Presently we run two Heidelberg printing presses – a single colour with numbering & perforation, used mostly for NCR books and our new four colour Heidelberg VP print press. The alcohol dampening system in our multicolour press provides excellent colour calibration, smooth and even coverage through the entire press run. The alcohol used almost universally in the printing industry is called isopropanol, or IPA. It is completely soluble in water, and doesn’t have an unpleasant odour or any side effects.
IPA reduces surface tension of the dampening solution. Surface tension is the microscopic attractive force between liquid molecules that makes water form a droplet. When this force is reduced by alcohol, the droplet "relaxes", and the same volume of water will spread thinner to cover a greater area of the plate. This spreading is sometimes referred to, quite correctly, as wetting.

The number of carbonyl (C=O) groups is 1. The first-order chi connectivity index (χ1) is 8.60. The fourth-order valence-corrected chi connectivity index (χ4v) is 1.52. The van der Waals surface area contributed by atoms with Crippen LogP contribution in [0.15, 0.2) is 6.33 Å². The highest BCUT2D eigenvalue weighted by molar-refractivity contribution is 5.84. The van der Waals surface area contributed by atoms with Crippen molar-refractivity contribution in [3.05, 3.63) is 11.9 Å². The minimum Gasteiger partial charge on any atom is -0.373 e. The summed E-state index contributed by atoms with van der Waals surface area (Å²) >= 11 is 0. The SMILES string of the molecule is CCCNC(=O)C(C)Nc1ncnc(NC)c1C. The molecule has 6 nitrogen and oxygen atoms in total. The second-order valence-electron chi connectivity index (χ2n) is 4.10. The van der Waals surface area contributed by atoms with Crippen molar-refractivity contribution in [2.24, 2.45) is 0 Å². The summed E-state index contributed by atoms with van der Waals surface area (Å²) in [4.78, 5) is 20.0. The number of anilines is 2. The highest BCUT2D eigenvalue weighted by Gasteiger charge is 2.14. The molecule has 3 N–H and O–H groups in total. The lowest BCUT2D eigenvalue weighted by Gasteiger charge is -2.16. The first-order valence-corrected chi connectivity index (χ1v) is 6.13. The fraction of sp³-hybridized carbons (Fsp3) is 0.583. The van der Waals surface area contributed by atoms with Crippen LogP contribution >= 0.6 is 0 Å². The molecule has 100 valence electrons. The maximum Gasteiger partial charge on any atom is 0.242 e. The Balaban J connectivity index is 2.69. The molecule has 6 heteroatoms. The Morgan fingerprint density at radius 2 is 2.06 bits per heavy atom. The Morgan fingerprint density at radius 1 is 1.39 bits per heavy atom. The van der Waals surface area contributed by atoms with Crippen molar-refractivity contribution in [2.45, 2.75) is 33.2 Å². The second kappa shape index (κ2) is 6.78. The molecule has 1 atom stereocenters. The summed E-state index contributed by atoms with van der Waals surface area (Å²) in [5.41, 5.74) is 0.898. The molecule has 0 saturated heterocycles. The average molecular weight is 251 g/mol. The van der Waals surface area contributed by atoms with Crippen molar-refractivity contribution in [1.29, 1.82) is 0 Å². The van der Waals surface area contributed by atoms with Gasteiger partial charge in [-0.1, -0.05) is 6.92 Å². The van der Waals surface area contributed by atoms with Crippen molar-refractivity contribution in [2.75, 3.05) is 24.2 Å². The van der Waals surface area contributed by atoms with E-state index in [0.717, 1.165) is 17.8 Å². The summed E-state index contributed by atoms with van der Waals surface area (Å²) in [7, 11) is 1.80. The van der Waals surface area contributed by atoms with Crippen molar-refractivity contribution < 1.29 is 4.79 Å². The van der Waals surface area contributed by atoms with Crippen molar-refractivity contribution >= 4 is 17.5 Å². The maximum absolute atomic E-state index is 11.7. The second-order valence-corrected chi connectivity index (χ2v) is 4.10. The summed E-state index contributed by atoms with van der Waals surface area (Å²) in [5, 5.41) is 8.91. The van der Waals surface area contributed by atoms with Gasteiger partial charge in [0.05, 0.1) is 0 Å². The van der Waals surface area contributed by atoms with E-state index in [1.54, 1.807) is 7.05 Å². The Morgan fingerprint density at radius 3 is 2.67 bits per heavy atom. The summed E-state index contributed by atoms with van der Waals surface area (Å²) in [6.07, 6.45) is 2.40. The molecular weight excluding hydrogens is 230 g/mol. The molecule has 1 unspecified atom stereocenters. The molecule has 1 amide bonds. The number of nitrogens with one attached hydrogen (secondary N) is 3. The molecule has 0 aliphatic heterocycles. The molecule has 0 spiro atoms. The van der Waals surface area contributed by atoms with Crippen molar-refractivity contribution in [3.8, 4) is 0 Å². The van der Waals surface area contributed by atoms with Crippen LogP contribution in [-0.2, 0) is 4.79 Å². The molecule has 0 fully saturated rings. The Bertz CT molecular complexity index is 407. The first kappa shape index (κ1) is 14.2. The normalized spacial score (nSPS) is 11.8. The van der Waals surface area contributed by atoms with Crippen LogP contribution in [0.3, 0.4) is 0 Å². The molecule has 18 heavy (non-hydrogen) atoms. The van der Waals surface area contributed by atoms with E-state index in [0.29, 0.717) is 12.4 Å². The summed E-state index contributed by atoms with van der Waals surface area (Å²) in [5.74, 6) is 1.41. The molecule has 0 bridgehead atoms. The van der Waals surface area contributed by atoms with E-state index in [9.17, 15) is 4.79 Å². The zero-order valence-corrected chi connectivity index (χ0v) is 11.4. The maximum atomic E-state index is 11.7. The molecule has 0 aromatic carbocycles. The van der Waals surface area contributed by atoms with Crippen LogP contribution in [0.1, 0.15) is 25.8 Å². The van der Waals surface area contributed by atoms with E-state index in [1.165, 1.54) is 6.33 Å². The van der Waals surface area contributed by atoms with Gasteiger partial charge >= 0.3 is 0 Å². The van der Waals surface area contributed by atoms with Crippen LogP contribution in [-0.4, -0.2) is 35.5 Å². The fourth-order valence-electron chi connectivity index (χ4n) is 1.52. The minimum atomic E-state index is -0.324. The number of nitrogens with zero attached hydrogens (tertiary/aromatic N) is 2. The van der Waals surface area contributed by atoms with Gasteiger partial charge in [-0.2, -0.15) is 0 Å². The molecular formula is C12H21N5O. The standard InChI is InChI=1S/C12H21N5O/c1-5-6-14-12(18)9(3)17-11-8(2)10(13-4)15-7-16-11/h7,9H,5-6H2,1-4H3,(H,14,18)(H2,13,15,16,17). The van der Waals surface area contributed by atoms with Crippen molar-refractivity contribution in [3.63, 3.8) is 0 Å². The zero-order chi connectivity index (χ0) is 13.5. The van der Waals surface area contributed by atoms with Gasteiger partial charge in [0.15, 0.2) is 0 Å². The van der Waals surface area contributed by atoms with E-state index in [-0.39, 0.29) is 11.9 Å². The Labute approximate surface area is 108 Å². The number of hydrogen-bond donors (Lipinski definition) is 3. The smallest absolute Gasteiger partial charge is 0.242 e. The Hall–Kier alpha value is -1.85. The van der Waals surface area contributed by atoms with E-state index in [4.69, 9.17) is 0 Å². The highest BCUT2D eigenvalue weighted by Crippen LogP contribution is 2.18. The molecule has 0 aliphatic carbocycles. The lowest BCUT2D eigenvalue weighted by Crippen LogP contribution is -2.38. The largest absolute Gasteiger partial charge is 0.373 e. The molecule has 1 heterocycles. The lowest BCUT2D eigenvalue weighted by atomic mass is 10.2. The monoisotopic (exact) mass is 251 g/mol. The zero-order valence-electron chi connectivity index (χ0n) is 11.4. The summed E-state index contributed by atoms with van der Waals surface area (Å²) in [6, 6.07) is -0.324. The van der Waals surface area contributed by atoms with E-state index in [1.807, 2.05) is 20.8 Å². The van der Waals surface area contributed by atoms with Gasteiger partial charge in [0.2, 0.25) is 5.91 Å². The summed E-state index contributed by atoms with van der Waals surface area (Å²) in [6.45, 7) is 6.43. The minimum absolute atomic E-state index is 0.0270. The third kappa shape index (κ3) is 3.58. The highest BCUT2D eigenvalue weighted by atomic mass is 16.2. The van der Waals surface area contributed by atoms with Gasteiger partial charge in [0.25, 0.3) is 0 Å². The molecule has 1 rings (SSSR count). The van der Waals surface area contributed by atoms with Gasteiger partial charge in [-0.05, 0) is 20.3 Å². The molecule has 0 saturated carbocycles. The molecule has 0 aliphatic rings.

Because IPA evaporates so readily, it reduces the amount of fountain solution carried across to the stock and also to the ink, evaporating swiftly because of the mechanical heat generated during printing. IPA has a high affinity for water, and takes some of the water along with it when evaporating. Consequently, there is less water in the ink and less water in the printed stock.
IPA also takes away heat when it evaporates. This feature of isopropanol, called latent heat of evaporation, cools the press right where it is needed, in the printing nip, and so aids the printer by stabilising temperatures which can affect ink viscosity and transfer.
IPA slightly increases the fountain solution viscosity (or body), which gives a thinner, more uniform film allowing the press operator better control over the colour and drying of jobs.